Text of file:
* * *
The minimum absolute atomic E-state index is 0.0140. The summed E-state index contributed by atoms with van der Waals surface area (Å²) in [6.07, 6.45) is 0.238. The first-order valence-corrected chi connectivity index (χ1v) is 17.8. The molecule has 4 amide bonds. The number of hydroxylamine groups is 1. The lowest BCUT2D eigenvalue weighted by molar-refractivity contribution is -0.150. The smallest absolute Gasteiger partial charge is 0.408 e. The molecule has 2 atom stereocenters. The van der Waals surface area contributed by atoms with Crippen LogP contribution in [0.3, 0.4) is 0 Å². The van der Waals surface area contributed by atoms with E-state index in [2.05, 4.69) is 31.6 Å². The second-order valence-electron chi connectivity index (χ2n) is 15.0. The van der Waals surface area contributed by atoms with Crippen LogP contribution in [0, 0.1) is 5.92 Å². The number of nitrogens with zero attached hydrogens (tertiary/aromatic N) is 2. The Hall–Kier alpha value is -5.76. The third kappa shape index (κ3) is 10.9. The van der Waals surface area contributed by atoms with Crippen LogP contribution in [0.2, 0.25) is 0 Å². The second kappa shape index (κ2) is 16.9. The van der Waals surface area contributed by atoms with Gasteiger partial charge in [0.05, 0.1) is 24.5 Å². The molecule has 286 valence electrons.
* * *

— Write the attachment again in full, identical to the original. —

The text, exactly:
The minimum absolute atomic E-state index is 0.0140. The summed E-state index contributed by atoms with van der Waals surface area (Å²) in [6.07, 6.45) is 0.238. The first-order valence-corrected chi connectivity index (χ1v) is 17.8. The molecule has 4 amide bonds. The number of hydroxylamine groups is 1. The lowest BCUT2D eigenvalue weighted by molar-refractivity contribution is -0.150. The smallest absolute Gasteiger partial charge is 0.408 e. The molecule has 2 atom stereocenters. The van der Waals surface area contributed by atoms with Crippen LogP contribution in [0.3, 0.4) is 0 Å². The van der Waals surface area contributed by atoms with E-state index in [2.05, 4.69) is 31.6 Å². The second-order valence-electron chi connectivity index (χ2n) is 15.0. The van der Waals surface area contributed by atoms with Crippen LogP contribution in [0, 0.1) is 5.92 Å². The number of nitrogens with zero attached hydrogens (tertiary/aromatic N) is 2. The Hall–Kier alpha value is -5.76. The third kappa shape index (κ3) is 10.9. The van der Waals surface area contributed by atoms with Crippen LogP contribution in [0.2, 0.25) is 0 Å². The second kappa shape index (κ2) is 16.9. The van der Waals surface area contributed by atoms with Gasteiger partial charge in [0.05, 0.1) is 24.5 Å². The molecule has 286 valence electrons.